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LET’S DEFINE: ‘HIGH RISK’

 LET’S DEFINE: ‘HIGH RISK’
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It is inevitable that we live in unprecedented times.

So, you realize it is the perfect chance to start turning yourself into your own boss: you come up with an extraordinary idea and start building it up as a side hassle. Months later, you’ve got your brand new business ready to get rolling, and so you start. Everything goes according to plan only to realize the only point you cannot check out on your perfectly polished list is the ‘Start processing payments’, which is the last and most important stage that will get you to your well-deserved money. You turn around to realize the reason to that problem is actually all the hundreds of different PSPs (Payment Service Providers) and banking applications you had reviewed, submitted, and negotiated got rejected, without any given reason as to why.

Viktoria Soltesz
Viktoria Soltesz

This isn’t the case only with fresh, start-up companies. One could be a well-established business, yet all the funds and banks suddenly get cut off, this time with the reason being ‘you are too high risk for our appetite’.

These are just two basic examples to prove how finding the right payment and banking provider takes up a lot of time, dedication and effort as the industry is changing all the time which makes it difficult to keep a finger on the pulse on the market.

The problem always with payments, is that either funds get stuck with the PSPs, banks shut down accounts, merchants cannot process cards or simply needed alternative payment methods, which is why one should always have a good 2-3 solutions on hand in case anything goes wrong. It’s a never-ending search, as all providers are coming up with new products, and your company is changing too.

However, the thing that sometimes leaves businesses confused and frustrated, is the mere fact that they might not even have a clue they are considered high risk, so they are stuck with applying to acquirers and processors who offer low risk merchant accounts.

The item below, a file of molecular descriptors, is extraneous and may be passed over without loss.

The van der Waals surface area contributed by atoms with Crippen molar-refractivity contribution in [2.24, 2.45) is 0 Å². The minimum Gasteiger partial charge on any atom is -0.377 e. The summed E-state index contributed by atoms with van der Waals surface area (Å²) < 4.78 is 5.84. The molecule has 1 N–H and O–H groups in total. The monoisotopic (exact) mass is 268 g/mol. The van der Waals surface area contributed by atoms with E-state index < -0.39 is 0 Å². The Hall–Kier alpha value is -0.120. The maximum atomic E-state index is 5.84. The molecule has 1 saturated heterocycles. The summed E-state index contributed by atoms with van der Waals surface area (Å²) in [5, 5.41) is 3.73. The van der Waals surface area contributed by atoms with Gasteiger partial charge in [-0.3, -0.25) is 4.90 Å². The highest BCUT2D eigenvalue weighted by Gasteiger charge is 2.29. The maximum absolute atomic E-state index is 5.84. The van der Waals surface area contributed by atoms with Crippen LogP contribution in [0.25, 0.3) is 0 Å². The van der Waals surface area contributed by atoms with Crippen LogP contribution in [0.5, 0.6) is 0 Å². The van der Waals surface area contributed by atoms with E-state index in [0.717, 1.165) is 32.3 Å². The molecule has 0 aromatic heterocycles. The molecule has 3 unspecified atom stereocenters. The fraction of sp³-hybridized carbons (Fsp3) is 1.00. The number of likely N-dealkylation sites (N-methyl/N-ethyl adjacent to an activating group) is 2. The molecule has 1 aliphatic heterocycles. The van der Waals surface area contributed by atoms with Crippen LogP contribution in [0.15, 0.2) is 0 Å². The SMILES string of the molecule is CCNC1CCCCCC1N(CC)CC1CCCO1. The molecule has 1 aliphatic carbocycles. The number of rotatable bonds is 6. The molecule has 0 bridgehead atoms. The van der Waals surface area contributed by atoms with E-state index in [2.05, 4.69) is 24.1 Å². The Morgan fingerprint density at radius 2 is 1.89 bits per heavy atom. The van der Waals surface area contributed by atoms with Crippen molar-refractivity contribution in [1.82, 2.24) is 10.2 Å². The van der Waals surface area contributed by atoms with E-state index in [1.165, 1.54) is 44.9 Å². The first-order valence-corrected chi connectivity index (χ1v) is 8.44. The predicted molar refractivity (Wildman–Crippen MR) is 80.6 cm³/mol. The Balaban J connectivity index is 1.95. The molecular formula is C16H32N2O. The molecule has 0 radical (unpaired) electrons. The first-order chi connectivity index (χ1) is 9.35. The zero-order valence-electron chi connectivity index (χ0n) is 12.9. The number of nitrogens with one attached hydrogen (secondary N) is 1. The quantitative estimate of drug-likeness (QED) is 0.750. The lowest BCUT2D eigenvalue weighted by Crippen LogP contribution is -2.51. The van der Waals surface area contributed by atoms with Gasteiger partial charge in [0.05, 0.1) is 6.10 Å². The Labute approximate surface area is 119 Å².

They may think they are different form the obvious ‘high risk’ industries such as Forex, Crypto, Gaming, Gambling, Adult, Pharma and CBD, yet they are actually waving every red flag under the eye of the banks. Offering subscription models, being a startup, provide online content and services, such as IT, fortune telling, and even collecting donations as NGOs etc. are all considered high risk.

Typically, these are the niches that although generate huge monthly volumes, might have high chargeback ratios (over 1%), perhaps have high average ticket amounts and might have a chance of not complying AML policies, so they are either declined by most acquirers or are offered very high processing fees.

Once we had a client, who had a drop shipping business for tech gadgets. They have wasted 6 months processing with a provider at an extremely high fee of 10%, didn’t know about the security deposit (called rolling reserve) which was held back for 180 days. They had no expertise and knowledge that there might be a better offer for them out there. What made them high risk was that drop shipping involved sending out customer information to a third party, and high ticket volumes.

Another great example was another merchant of ours who lived in the EU and set up a company in US where their target market was USA and Canada for their eLearning services. They were surprised to get rejected by all the acquirers, not knowing why, until they were advised to appoint a US director living in the US, and were offered a contract in a week. The thing that made these guys initially unfavorable, was that banks were questioning the presence of the US company without a proof of a US director living there and also the nature of the business that had a risk of high chargeback ratios.

Of course it is perfectly fine to build a business on anything you like and believe in, (as long as you haven’t got any illegal activity lurking behind the scenes) but that does not mean you should stay unaware of the factors that are disabling you from generating the maximum profit.

It has certainly become an industry standard to contact a payment consulting firm in such cases as you are more likely to find quicker and cheaper solutions since they constantly screen the payment industry for companies like you.

Remember: everyone is guilty until proven innocent – at least in the eye of the bank – especially when one wrong merchant can cost them their license.

By Viktoria Soltesz


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